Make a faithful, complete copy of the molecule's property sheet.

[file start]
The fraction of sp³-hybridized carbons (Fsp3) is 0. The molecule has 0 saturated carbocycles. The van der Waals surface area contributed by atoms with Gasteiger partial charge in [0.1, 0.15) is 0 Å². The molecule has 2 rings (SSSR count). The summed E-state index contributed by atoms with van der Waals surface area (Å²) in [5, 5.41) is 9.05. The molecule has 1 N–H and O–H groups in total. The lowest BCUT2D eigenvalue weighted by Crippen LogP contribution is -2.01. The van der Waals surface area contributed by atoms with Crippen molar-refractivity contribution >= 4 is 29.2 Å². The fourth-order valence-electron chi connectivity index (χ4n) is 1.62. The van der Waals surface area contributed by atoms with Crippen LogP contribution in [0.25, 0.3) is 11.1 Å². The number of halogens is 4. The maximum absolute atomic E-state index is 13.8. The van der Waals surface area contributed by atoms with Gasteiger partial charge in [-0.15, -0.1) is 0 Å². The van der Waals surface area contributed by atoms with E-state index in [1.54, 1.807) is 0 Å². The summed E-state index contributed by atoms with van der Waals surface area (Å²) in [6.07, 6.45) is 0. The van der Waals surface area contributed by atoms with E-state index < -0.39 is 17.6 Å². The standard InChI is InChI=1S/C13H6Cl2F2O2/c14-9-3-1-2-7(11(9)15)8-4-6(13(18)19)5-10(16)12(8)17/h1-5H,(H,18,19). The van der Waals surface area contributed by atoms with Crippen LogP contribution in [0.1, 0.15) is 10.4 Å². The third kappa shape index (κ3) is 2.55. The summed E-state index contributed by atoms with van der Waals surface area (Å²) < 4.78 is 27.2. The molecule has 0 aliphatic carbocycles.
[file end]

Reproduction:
The fraction of sp³-hybridized carbons (Fsp3) is 0. The molecule has 0 saturated carbocycles. The van der Waals surface area contributed by atoms with Gasteiger partial charge in [0.1, 0.15) is 0 Å². The molecule has 2 rings (SSSR count). The summed E-state index contributed by atoms with van der Waals surface area (Å²) in [5, 5.41) is 9.05. The molecule has 1 N–H and O–H groups in total. The lowest BCUT2D eigenvalue weighted by Crippen LogP contribution is -2.01. The van der Waals surface area contributed by atoms with Crippen molar-refractivity contribution >= 4 is 29.2 Å². The fourth-order valence-electron chi connectivity index (χ4n) is 1.62. The van der Waals surface area contributed by atoms with Crippen LogP contribution in [0.25, 0.3) is 11.1 Å². The number of halogens is 4. The maximum absolute atomic E-state index is 13.8. The van der Waals surface area contributed by atoms with Gasteiger partial charge in [-0.15, -0.1) is 0 Å². The van der Waals surface area contributed by atoms with E-state index in [1.54, 1.807) is 0 Å². The summed E-state index contributed by atoms with van der Waals surface area (Å²) in [6.07, 6.45) is 0. The van der Waals surface area contributed by atoms with E-state index < -0.39 is 17.6 Å². The standard InChI is InChI=1S/C13H6Cl2F2O2/c14-9-3-1-2-7(11(9)15)8-4-6(13(18)19)5-10(16)12(8)17/h1-5H,(H,18,19). The van der Waals surface area contributed by atoms with Crippen LogP contribution in [0.1, 0.15) is 10.4 Å². The third kappa shape index (κ3) is 2.55. The summed E-state index contributed by atoms with van der Waals surface area (Å²) < 4.78 is 27.2. The molecule has 0 aliphatic carbocycles.